- The agreement will include a research and education seed fund for future research projects. The Imperial-IISc Innovative Research and Education Fund also opened for applications from teams from both institutes.
- Among the collaborative projects will be education, developing prototypes, and hackathons. Both universities will also look to set up a student exchange programme to help students broaden their experiences and network.
Top-notch: In the latest QS World University Rankings, Imperial College was ranked the sixth best in the world. For India, IISc emerged as the top college in the rankings. So, both institutions are well-known and have their reputation in place.
💰 Revenue targets
The BBMP is bringing in the money.
Story so far: The city corporation has seen a significant increase in property tax in the first couple of months of the current fiscal. The BBMP has set a target of collecting ₹5,500 crores from property tax this year. It has already collected ₹2,000 crores which is higher than the previous fiscal.
- This happened thanks to the Property Identification Number (PID). It was designed by Manjunath Raju, former chairman of the BBMP Committee for Taxation & Finance. Every single plot within the civic limit was assigned a unique number, like how Indian citizens have Aadhaar.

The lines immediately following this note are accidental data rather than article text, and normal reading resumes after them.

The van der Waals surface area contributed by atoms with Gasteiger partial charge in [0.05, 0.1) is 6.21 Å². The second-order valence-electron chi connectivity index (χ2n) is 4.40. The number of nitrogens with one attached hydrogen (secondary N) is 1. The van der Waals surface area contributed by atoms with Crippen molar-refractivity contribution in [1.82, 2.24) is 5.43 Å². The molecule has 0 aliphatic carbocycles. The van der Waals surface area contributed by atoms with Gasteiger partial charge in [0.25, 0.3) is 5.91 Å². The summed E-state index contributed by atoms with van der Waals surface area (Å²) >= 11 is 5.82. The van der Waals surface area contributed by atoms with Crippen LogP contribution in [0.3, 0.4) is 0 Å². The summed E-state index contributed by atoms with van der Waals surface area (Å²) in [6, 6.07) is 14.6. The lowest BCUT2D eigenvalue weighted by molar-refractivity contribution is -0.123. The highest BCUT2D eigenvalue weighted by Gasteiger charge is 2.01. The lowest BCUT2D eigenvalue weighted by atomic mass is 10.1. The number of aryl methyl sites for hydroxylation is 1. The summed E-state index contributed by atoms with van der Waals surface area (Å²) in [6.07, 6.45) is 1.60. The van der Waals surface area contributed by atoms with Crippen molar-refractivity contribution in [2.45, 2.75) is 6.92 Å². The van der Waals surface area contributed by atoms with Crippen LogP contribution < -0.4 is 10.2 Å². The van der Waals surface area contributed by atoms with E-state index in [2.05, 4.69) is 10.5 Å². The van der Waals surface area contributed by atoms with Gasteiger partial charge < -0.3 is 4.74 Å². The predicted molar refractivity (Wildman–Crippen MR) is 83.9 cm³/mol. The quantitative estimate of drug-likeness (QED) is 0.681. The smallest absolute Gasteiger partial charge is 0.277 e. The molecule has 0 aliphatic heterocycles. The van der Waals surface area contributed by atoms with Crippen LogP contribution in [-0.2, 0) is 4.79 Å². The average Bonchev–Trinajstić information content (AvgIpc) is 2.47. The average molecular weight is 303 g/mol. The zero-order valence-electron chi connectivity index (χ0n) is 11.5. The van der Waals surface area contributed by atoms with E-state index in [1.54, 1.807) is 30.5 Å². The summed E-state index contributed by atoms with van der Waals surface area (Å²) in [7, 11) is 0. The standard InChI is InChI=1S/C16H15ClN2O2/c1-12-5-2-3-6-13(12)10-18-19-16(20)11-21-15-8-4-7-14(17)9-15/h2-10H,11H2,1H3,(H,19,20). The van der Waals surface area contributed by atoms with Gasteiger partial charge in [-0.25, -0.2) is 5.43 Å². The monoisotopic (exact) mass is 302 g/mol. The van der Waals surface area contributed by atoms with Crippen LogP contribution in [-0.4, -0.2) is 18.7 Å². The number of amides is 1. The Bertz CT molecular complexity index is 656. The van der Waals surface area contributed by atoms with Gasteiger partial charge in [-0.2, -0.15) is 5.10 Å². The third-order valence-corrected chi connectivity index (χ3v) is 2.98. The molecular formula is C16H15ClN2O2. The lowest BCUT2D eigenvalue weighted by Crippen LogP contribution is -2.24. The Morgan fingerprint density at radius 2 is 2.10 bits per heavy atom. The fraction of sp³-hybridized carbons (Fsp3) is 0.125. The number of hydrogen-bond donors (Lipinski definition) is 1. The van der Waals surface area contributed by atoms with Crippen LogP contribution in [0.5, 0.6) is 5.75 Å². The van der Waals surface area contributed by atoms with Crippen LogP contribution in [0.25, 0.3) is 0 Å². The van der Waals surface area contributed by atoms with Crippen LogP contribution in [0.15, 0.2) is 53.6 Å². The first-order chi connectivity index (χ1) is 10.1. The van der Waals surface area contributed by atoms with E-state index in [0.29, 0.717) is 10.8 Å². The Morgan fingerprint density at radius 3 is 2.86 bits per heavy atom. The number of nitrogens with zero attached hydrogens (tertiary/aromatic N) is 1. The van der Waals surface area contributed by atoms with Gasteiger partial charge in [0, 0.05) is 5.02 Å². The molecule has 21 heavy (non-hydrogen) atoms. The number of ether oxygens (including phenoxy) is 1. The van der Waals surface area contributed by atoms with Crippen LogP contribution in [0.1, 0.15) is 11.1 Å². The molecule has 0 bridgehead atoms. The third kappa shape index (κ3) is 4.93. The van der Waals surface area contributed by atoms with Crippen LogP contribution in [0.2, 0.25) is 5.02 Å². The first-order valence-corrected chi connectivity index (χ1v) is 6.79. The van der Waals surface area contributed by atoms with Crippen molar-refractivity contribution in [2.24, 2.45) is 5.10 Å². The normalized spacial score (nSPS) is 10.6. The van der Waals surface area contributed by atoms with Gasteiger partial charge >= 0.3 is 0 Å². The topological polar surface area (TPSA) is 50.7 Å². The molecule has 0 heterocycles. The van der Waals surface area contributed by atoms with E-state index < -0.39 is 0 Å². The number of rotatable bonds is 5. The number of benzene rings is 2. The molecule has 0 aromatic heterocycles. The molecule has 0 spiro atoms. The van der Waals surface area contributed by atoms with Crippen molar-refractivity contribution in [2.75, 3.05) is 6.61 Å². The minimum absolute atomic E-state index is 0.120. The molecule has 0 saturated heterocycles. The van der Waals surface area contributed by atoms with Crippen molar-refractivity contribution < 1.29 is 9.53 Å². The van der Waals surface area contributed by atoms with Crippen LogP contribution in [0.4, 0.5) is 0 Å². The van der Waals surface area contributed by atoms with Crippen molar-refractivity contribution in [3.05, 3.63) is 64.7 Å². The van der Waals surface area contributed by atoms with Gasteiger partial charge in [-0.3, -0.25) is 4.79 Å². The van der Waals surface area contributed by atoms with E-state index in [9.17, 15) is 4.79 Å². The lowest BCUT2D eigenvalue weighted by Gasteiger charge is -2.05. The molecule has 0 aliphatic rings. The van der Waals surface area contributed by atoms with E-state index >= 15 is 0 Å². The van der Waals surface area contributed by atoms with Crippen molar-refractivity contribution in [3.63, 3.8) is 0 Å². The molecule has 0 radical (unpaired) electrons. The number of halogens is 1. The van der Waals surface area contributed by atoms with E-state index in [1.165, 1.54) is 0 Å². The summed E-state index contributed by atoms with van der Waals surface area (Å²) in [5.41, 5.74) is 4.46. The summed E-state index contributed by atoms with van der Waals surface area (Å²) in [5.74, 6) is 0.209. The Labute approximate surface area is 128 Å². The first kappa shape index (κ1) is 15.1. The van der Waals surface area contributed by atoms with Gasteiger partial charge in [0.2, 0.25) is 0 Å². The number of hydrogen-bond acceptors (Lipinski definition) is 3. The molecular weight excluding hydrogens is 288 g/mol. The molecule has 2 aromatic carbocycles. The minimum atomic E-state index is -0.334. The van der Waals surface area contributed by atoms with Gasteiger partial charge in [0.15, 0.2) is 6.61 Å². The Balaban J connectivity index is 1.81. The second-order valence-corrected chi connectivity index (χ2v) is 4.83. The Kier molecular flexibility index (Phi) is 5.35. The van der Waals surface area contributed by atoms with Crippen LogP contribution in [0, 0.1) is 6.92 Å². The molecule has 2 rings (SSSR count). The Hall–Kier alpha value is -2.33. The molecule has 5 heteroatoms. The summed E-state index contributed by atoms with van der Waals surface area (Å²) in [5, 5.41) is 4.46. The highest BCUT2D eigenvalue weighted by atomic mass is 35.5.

- A few months after it was rolled out, it was a success. The number of properties under the tax net doubled to 16 lakh. Revenue generated from property tax increased by four times.
Using PID’s success: A good PID system has its benefits. The Unique Road History System also follows the same approach. Similarly, a PID system has been useful to trace the length of optical fibre laid in a part of the city. It’s also been generating revenue for the corporation. The Bangalore Water Supply & Sewage Board also used PID numbers for water meters to ensure people pay water tax.
📊 Today’s Poll
(Only subscribers can participate in the polls)
Bengaluru is a large city, and there’s so much to explore. One way to go about this is through walking tours. Have you been on a walking tour of the city?
- Yes, I’ve been on a walking tour of the city.
- No, I’ve not been on a walking tour of the city.
(Yesterday’s poll results in the Local Lounge below)
❓ Today’s Question
(Only subscribers can submit their answers)
Which month of the year do you like the most and why?
Reply to this email with your answers.
🗞️ In other news…
- Dengue cases have doubled in the city; health officials have raised their concerns.
- UPS launched its new gateway facility at the Kempegowda International Airport (KIA).
- IT pioneer hosted a hackathon for Cloud-native App developers.
- Rents have skyrocketed as people move back to the city.
- For your next read – Indu Antony’s book Vasané takes readers on a journey through Bengaluru through its smells.
🛋️ Local Lounge
Yesterday’s Poll Results:
- I am planning to buy an EV: 62.5% 🏆
- I’m not planning to buy an EV: 37.5%
That’s it for today. Have a great day!